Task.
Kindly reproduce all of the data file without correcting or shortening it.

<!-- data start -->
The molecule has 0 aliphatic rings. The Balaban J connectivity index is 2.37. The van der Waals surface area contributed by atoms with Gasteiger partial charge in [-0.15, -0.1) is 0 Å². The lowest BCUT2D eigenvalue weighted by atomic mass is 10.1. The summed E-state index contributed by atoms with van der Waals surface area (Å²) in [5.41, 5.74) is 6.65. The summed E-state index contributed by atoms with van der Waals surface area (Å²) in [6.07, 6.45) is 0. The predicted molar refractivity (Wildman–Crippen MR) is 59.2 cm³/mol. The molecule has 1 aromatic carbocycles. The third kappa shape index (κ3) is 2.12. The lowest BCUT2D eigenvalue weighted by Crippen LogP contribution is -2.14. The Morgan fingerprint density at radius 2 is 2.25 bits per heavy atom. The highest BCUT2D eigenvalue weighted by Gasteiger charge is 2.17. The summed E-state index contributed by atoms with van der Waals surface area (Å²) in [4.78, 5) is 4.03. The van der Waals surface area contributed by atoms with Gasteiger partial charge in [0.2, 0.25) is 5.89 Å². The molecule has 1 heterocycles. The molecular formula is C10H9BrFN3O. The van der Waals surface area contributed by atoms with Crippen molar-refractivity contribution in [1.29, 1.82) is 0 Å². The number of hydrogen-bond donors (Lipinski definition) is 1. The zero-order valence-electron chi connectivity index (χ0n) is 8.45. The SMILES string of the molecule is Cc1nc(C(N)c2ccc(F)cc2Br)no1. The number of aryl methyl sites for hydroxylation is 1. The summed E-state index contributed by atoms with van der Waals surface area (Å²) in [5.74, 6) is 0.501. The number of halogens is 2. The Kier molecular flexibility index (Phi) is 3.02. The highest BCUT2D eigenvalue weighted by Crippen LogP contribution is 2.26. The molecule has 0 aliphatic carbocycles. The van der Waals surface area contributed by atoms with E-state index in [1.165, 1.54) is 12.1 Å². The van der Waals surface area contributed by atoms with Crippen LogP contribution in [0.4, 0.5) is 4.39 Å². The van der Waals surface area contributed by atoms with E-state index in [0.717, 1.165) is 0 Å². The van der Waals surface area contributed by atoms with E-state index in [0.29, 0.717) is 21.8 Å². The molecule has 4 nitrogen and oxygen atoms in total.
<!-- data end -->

The molecule has 0 aliphatic rings. The Balaban J connectivity index is 2.37. The van der Waals surface area contributed by atoms with Gasteiger partial charge in [-0.15, -0.1) is 0 Å². The lowest BCUT2D eigenvalue weighted by atomic mass is 10.1. The summed E-state index contributed by atoms with van der Waals surface area (Å²) in [5.41, 5.74) is 6.65. The summed E-state index contributed by atoms with van der Waals surface area (Å²) in [6.07, 6.45) is 0. The predicted molar refractivity (Wildman–Crippen MR) is 59.2 cm³/mol. The molecule has 1 aromatic carbocycles. The third kappa shape index (κ3) is 2.12. The lowest BCUT2D eigenvalue weighted by Crippen LogP contribution is -2.14. The Morgan fingerprint density at radius 2 is 2.25 bits per heavy atom. The highest BCUT2D eigenvalue weighted by Gasteiger charge is 2.17. The summed E-state index contributed by atoms with van der Waals surface area (Å²) in [4.78, 5) is 4.03. The van der Waals surface area contributed by atoms with Gasteiger partial charge in [0.2, 0.25) is 5.89 Å². The molecule has 1 heterocycles. The molecular formula is C10H9BrFN3O. The van der Waals surface area contributed by atoms with Crippen molar-refractivity contribution in [1.29, 1.82) is 0 Å². The number of hydrogen-bond donors (Lipinski definition) is 1. The zero-order valence-electron chi connectivity index (χ0n) is 8.45. The SMILES string of the molecule is Cc1nc(C(N)c2ccc(F)cc2Br)no1. The number of aryl methyl sites for hydroxylation is 1. The summed E-state index contributed by atoms with van der Waals surface area (Å²) in [5.74, 6) is 0.501. The number of halogens is 2. The Kier molecular flexibility index (Phi) is 3.02. The highest BCUT2D eigenvalue weighted by Crippen LogP contribution is 2.26. The molecule has 0 aliphatic carbocycles. The van der Waals surface area contributed by atoms with E-state index in [1.165, 1.54) is 12.1 Å². The van der Waals surface area contributed by atoms with Crippen LogP contribution in [0.4, 0.5) is 4.39 Å². The van der Waals surface area contributed by atoms with E-state index in [0.717, 1.165) is 0 Å². The van der Waals surface area contributed by atoms with E-state index in [0.29, 0.717) is 21.8 Å². The molecule has 4 nitrogen and oxygen atoms in total.